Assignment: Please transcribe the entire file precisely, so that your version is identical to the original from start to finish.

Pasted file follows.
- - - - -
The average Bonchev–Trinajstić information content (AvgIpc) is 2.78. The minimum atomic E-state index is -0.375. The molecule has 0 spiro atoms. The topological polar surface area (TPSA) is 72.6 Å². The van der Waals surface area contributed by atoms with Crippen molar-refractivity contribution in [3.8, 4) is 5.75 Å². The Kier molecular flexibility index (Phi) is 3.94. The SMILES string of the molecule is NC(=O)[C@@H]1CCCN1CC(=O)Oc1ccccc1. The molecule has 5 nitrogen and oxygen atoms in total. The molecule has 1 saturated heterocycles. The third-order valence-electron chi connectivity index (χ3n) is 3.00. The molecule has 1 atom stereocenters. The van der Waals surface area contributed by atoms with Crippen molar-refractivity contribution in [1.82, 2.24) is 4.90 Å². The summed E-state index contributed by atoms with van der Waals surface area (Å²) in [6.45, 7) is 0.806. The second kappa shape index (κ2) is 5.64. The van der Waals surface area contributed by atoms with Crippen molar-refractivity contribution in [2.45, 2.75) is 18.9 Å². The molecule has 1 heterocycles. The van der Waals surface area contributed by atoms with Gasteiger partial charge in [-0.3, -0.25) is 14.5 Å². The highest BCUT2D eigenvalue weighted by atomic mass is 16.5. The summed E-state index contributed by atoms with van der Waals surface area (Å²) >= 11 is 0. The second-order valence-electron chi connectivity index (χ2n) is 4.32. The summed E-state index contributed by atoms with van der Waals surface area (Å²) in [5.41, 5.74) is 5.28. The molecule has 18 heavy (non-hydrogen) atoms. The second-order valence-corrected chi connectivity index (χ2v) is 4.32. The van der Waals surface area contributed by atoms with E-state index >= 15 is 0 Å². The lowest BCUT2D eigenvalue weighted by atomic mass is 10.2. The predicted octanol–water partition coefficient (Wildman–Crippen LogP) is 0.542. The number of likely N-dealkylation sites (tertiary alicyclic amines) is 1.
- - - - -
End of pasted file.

The average Bonchev–Trinajstić information content (AvgIpc) is 2.78. The minimum atomic E-state index is -0.375. The molecule has 0 spiro atoms. The topological polar surface area (TPSA) is 72.6 Å². The van der Waals surface area contributed by atoms with Crippen molar-refractivity contribution in [3.8, 4) is 5.75 Å². The Kier molecular flexibility index (Phi) is 3.94. The SMILES string of the molecule is NC(=O)[C@@H]1CCCN1CC(=O)Oc1ccccc1. The molecule has 5 nitrogen and oxygen atoms in total. The molecule has 1 saturated heterocycles. The third-order valence-electron chi connectivity index (χ3n) is 3.00. The molecule has 1 atom stereocenters. The van der Waals surface area contributed by atoms with Crippen molar-refractivity contribution in [1.82, 2.24) is 4.90 Å². The summed E-state index contributed by atoms with van der Waals surface area (Å²) in [6.45, 7) is 0.806. The second kappa shape index (κ2) is 5.64. The van der Waals surface area contributed by atoms with Crippen molar-refractivity contribution in [2.45, 2.75) is 18.9 Å². The molecule has 1 heterocycles. The van der Waals surface area contributed by atoms with Gasteiger partial charge in [-0.3, -0.25) is 14.5 Å². The highest BCUT2D eigenvalue weighted by atomic mass is 16.5. The summed E-state index contributed by atoms with van der Waals surface area (Å²) >= 11 is 0. The second-order valence-electron chi connectivity index (χ2n) is 4.32. The summed E-state index contributed by atoms with van der Waals surface area (Å²) in [5.41, 5.74) is 5.28. The molecule has 18 heavy (non-hydrogen) atoms. The second-order valence-corrected chi connectivity index (χ2v) is 4.32. The van der Waals surface area contributed by atoms with E-state index >= 15 is 0 Å². The lowest BCUT2D eigenvalue weighted by atomic mass is 10.2. The predicted octanol–water partition coefficient (Wildman–Crippen LogP) is 0.542. The number of likely N-dealkylation sites (tertiary alicyclic amines) is 1.